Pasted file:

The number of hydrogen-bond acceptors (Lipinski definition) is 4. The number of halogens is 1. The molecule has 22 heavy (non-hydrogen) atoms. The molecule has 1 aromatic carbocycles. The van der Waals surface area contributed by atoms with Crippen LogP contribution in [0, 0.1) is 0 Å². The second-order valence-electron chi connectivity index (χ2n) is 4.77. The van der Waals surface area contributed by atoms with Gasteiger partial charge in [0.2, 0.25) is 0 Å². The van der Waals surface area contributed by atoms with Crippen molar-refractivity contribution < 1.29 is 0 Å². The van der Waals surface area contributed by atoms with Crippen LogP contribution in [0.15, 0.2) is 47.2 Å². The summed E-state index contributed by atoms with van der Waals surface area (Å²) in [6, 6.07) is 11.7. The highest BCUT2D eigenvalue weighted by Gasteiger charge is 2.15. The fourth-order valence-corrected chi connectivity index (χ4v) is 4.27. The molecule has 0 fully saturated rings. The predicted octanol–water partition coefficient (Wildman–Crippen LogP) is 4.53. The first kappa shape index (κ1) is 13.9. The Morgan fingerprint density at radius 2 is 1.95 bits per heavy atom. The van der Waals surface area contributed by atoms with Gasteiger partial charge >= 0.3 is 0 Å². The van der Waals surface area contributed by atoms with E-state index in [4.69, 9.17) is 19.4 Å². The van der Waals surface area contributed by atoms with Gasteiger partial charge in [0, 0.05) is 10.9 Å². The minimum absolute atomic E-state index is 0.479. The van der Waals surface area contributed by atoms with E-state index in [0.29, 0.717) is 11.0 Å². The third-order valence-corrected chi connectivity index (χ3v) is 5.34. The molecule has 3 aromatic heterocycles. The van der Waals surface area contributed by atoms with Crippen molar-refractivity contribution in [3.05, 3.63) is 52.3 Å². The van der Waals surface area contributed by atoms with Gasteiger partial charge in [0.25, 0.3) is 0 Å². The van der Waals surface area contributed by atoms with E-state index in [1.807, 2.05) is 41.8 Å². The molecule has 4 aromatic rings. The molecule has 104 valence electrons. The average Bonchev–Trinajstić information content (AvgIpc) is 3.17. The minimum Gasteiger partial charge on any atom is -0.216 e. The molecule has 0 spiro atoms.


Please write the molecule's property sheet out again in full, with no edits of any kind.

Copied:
The number of hydrogen-bond acceptors (Lipinski definition) is 4. The number of halogens is 1. The molecule has 22 heavy (non-hydrogen) atoms. The molecule has 1 aromatic carbocycles. The van der Waals surface area contributed by atoms with Crippen LogP contribution in [0, 0.1) is 0 Å². The second-order valence-electron chi connectivity index (χ2n) is 4.77. The van der Waals surface area contributed by atoms with Gasteiger partial charge in [0.2, 0.25) is 0 Å². The van der Waals surface area contributed by atoms with Crippen molar-refractivity contribution < 1.29 is 0 Å². The van der Waals surface area contributed by atoms with Crippen LogP contribution in [0.15, 0.2) is 47.2 Å². The summed E-state index contributed by atoms with van der Waals surface area (Å²) in [6, 6.07) is 11.7. The highest BCUT2D eigenvalue weighted by Gasteiger charge is 2.15. The fourth-order valence-corrected chi connectivity index (χ4v) is 4.27. The molecule has 0 fully saturated rings. The predicted octanol–water partition coefficient (Wildman–Crippen LogP) is 4.53. The first kappa shape index (κ1) is 13.9. The Morgan fingerprint density at radius 2 is 1.95 bits per heavy atom. The van der Waals surface area contributed by atoms with Gasteiger partial charge >= 0.3 is 0 Å². The van der Waals surface area contributed by atoms with E-state index in [4.69, 9.17) is 19.4 Å². The van der Waals surface area contributed by atoms with Gasteiger partial charge in [0, 0.05) is 10.9 Å². The minimum absolute atomic E-state index is 0.479. The van der Waals surface area contributed by atoms with E-state index in [0.29, 0.717) is 11.0 Å². The third-order valence-corrected chi connectivity index (χ3v) is 5.34. The molecule has 3 aromatic heterocycles. The van der Waals surface area contributed by atoms with Crippen molar-refractivity contribution in [3.05, 3.63) is 52.3 Å². The van der Waals surface area contributed by atoms with Gasteiger partial charge in [0.25, 0.3) is 0 Å². The van der Waals surface area contributed by atoms with E-state index in [1.807, 2.05) is 41.8 Å². The molecule has 4 aromatic rings. The molecule has 104 valence electrons. The average Bonchev–Trinajstić information content (AvgIpc) is 3.17. The minimum Gasteiger partial charge on any atom is -0.216 e. The molecule has 0 spiro atoms.